Scottish private sector activity contracts at record rate in March
Business activity across Scotland’s private sector declined at the quickest rate since the survey began in January 1998 during March due to the coronavirus outbreak, according to the latest Royal Bank of Scotland PMI.
The decline arrives as impacts stemming from the coronavirus pandemic hit the Scottish private sector economy.
The index has revealed that Scotland was one of the areas hit the hardest by the COVID-19 outbreak in March.
The business activity index for the UK as a whole plummetted from 53 in February to 36 last month, drastically below the level of 50 deemed to separate expansion from contraction.
The activity index score for Scotland – a combined measure of the service sector and manufacturing output – plunged to 29.7, a drop from 50.1 in February. This was the second-worst score after Northern Ireland on 29.1.
Scottish firms also cut jobs at a faster rate than any of the other 11 nations and regions covered, with the cuts to payroll numbers the deepest since the PMI survey began in January 1998.
At the sector level, services reported the steepest reduction on record, while the fall in manufacturing production was the sharpest since early-2009.
Driving the fall was a renewed reduction in new business, with the decline in order books also the quickest on record. With client demand tumbling, firms’ expectations with regards to activity were the weakest since this series began in 2012.
March survey data signalled a renewed decline in overall new business, with panellists linking the fall to weak client demand amid the COVID-19 pandemic. The contraction was the steepest on record. Furthermore, of the 12 monitored UK areas, only Northern Ireland reported a sharper decline.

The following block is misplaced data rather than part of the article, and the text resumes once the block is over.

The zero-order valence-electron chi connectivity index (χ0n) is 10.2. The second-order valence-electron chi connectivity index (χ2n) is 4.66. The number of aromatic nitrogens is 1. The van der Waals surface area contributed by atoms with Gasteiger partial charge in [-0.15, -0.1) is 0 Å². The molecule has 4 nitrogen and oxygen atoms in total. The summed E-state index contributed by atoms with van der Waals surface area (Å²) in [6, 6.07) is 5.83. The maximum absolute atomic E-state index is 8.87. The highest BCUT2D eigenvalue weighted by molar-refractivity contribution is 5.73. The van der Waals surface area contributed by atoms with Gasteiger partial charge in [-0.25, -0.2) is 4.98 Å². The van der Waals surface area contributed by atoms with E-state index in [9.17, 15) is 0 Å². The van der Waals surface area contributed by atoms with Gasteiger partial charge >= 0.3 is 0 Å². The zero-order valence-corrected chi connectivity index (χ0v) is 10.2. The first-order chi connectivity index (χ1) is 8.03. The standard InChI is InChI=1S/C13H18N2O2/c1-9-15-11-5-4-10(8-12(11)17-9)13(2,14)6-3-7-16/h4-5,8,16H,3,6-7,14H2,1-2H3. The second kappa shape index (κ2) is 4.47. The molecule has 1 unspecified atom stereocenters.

Amid weak demand conditions, Scottish private sector firms reduced workforce numbers during March. The rate of job shedding was the sharpest in the series 22-year history and outpaced that seen at the UK level.
Nonetheless, the level of outstanding business at Scottish private sector companies continued to decline, as has been the case in the all but one of the past 18 months. According to panellists, weak demand as a result of the COVID-19 pandemic allowed them to direct remaining resources to unfinished work.
On the price front, cost burdens continued to rise during March, as has been the case in each month since the series began over 22 years ago. That said, the rate of input price inflation was one of the softest on record.
Average prices charged for goods and services in Scotland declined for the first time since July 2016, however. The fall was the quickest since the series began in November 1999 and sharp.
Amid substantial uncertainty relating to the coronavirus pandemic, confidence among Scottish firms with regards to activity in March collapsed. For the first time in the series near eight-year history, private sector firms expect activity to decline in the coming year.
Nick Stamenkovic, senior economist at RBS, said it is difficult to make any judgements on why Scotland was among those regions worst affected. As every part of the UK economy is in uncharted territory, drawing meaningful comparisons is problematic.
He said: “We are not talking about a recession like at the time of the financial crisis. This is more akin to what happened in the 1930s, in that the UK economy and the global economy have come to a sudden stop.”
He added that he agreed with yesterday’s predictions from the Office for Budget Responsibility that the UK economy could shrink by over a third during the second quarter of 2020.
Mr Stamenkovic added that recovery would depend on when lockdown measures are removed.
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